SILVER SHIPS MODEL OF A VIKING LONG SHIP
A fantastic silver model of a Viking long ship in truly remarkable detail and showing the high skill of the silversmith, (see below for construction details). The model is mounted on a teak base, and housed in a teak and glass case.
Please note that we are selling this items on behalf of a client and at present we have returned them to the clients property. If you would like to see this item in the showroom, please give us some notice so we can arrange to bring it back in.
It was sometime in the summer of 1979, that the owner of these models found himself looking in the window of an internationally known jewellers in Bond Street, London, and was attracted by the model of a silver Dhow. Being an engineer, and a model maker in his youth, he was attracted by the beauty of the craftsman’s art, and the intricacy of the fittings which endeavoured to show such a craft under full sail.
As he had also spent many pleasant years living near the sea and associating with boats, the idea of capturing the beauty of a sailing boat in such a shimmering metal as silver caught his imagination, and he became interested enough to purchase a book on styles of the Arab Dhow, from which it became apparent to him that the model he had seen was not a true representation of any of the craft depicted.
After discussing the matter with several of his friends, he became determined to produce an authentic model himself, and with the aid of further books on the subject, commenced drawing the scale model of an Arab Dhow. It soon became obvious that a much higher degree of skill was necessary than was first realised, and that the techniques used in working silver were different from those used in working with the baser metals, so he decided to enter a course in silversmithing at the local technical college.
It was during this course that he met Robin Buck, who was the silversmith destind to be commissioned to produce the Dhow.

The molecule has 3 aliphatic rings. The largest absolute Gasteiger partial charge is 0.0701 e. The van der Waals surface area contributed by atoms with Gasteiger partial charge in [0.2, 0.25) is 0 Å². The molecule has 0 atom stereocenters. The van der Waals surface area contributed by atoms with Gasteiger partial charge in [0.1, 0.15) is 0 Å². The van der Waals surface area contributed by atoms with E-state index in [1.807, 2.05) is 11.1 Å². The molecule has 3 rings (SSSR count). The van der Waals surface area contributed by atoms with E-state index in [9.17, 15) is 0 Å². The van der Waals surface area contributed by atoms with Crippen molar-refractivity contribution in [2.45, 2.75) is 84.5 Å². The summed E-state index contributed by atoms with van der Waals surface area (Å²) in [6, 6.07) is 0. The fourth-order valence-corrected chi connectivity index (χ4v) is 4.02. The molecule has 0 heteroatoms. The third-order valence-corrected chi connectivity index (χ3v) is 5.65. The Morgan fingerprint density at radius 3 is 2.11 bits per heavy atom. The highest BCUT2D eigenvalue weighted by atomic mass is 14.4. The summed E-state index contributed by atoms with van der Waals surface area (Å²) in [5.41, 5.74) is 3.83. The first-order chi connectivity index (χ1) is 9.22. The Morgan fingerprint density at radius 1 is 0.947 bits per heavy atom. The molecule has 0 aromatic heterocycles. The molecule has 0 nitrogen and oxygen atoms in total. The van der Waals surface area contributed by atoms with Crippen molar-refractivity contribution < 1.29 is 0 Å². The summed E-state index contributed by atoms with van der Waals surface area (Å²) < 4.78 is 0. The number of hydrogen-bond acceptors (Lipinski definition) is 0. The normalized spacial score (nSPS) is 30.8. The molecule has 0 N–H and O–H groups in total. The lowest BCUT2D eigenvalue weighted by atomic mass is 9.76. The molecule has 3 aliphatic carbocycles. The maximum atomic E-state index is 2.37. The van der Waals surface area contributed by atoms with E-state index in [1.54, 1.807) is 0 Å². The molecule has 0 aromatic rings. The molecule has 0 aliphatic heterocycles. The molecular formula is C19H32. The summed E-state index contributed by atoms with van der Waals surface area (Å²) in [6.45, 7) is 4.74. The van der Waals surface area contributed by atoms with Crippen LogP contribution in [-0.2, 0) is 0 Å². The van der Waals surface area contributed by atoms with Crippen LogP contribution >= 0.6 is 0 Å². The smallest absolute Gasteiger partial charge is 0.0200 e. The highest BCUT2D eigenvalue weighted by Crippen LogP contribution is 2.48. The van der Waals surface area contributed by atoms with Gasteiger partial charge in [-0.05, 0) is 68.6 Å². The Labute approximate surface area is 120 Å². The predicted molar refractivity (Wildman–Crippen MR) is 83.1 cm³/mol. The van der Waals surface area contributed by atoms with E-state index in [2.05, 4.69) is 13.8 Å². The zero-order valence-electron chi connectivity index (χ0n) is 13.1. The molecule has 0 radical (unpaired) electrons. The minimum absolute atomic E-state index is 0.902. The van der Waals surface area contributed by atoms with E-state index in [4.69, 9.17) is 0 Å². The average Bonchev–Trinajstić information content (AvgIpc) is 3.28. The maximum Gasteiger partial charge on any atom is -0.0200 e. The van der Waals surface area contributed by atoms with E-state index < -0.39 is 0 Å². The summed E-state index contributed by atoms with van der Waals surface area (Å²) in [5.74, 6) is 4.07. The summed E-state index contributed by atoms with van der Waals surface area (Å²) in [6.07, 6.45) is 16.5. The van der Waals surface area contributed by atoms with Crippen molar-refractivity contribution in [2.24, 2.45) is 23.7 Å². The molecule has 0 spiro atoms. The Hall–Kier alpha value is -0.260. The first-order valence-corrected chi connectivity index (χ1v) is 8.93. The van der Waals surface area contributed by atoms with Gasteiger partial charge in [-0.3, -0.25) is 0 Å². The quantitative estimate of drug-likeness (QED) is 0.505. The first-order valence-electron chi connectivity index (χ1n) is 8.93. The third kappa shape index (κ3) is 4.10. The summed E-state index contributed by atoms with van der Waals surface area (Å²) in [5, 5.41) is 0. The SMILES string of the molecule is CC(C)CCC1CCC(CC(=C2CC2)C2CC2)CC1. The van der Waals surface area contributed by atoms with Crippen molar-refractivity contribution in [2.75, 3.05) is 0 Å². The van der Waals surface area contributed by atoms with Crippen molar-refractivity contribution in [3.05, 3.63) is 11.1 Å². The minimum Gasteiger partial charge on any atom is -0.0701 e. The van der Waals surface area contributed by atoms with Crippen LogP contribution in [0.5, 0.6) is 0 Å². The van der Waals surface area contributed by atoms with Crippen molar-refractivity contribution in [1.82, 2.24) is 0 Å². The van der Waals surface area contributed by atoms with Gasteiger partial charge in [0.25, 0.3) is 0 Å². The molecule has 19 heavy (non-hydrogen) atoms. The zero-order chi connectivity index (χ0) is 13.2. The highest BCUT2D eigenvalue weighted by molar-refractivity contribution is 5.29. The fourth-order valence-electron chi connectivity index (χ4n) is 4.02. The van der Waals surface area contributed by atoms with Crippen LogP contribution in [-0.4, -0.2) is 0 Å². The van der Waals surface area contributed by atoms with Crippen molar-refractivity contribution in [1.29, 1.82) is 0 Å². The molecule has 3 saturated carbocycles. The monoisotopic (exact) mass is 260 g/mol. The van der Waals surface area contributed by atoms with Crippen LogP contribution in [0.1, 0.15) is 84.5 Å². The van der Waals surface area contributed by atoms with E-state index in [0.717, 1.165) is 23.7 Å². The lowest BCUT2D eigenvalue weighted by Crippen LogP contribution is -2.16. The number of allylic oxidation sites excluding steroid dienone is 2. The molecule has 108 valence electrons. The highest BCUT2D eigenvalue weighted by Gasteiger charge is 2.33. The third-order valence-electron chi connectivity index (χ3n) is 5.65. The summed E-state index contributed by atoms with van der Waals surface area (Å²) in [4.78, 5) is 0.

Robin Buck was the senior lecturer on the course, and a well know designer and silversmith of many years standing, who has also produced ships of this type. He became interested in the project, and after it became clear to the owner that a one year course of silversmithing would be quite inadequate to enable him to acquire sufficient skills to create the Dhow, Robin Buck was commissioned.
In May 1980, the Dhow was finally completed. It has many interesting and working features such as removable latrines at the stern, movable wheel with chained rudder, sliding focs’l hatch etc., and considered by many to be as faithful a replica of the Boom Dhow as could be achieved.
Having completed the beautiful model of the Arab Dhow, a much more ambitious project was considered – the construction of a Viking Long Ship in silver, but constructed in the same manner as it would have been when made in wood by the shipwrights of those days.
Again much research went into the design of the ship itself, and the processes of construction. In this case all the planning of the ship’s hull would need to be shaped individually to the ribs, whereas in the original construction they would have been rough hewn and bent under pressure and heat, before being fixed in position with wooden pegs, and metal rivets.
This meant that the ship had to be designed like a wooden ship, with the ribs being drawn up individually to suit the final shape of the hull and the keel laid before planking could begin. Each individual plank then had to be shaped and riveted in position as above. Trying for this ideal authenticity almost proved too much for the silversmith, who spent some 2,000 hours in the manufacture of the ship: some 1,500 hours of which were spent on this almost impossible feat of constructing the hull to the degree of authenticity which is unique to this day.
Two ‘landing’ planks are also included. When in use these were placed between the boat amidships and the beach, when landing in order to allow horses and heavy materials to be moved on and off the ship with comparative ease. The Viking Long Ship was designed with a very wide and flat hull amidships, which allowed it to be virtually beached, and to remain stable while being loaded and unloaded. A sample of many buckets housed for a variety of purposes such as cleaning the decks, themselves, drinking vessels for horses, food containers etc, was included, as was a typical sea-serpent figurehead and tail.
In late March 1994 the ship was finally completed with an overall length of 19″ and a height of 10.75″. It is rigged, and also includes the usual side mounted rudder for this type of vessel, with a full complement of 16 pairs of oars.
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